There has been a lot of talk about “reshoring” in the wake of COVID-19. Reshoring can take many forms. It usually refers to a company moving manufacturing facilities or services back to the United States. Other times, it means that a manufacturer will try to change its supply base and “move” it back to North America.
For some, the reshoring discussion often begins and ends with China. One of my favorite blogs is the China Law Blog that is authored by Dan Harris and the lawyers at Harris Bricken. They recently published a two part series on mitigating the supply chain risk when deciding whether to stay in or exit China, which was written by consultant David Alexander.
The point that David makes, which aligns with my experience, is that “[t]here is no substitute for in-person operations verification, negotiating costs, and preparation for production.” In other words, if you have never visited your supplier in China (or frankly, anywhere), be careful.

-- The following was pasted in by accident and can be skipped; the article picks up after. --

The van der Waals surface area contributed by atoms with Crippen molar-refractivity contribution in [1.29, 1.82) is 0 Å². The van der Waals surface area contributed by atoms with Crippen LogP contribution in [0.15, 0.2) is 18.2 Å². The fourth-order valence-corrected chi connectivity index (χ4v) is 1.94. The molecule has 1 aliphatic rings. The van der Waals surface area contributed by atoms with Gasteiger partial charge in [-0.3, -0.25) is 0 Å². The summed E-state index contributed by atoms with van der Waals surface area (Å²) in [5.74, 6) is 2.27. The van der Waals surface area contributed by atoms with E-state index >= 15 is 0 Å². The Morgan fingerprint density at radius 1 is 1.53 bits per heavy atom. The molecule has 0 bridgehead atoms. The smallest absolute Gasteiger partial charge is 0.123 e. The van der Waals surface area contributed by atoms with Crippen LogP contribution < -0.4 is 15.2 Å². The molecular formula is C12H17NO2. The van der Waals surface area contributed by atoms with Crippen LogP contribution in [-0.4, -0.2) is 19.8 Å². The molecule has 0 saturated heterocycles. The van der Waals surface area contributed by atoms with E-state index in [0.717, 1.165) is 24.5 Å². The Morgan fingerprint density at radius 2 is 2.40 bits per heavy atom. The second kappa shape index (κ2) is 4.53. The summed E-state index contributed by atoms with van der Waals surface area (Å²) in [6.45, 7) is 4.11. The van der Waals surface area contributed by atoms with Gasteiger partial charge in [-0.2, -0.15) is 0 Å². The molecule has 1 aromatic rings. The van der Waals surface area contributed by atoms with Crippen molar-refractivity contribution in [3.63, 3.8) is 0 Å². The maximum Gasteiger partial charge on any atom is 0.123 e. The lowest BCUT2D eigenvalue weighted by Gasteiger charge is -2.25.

More broadly, I encourage any manufacturer to take to heart the points made by Harris Bricken in a recent post about how to address supply chain problems that arise. While it is fundamental that having the right contract in place is critical, the reality is that litigation with your suppliers is counterproductive in many ways and often can be avoided by proactive measures during the course of the relationship.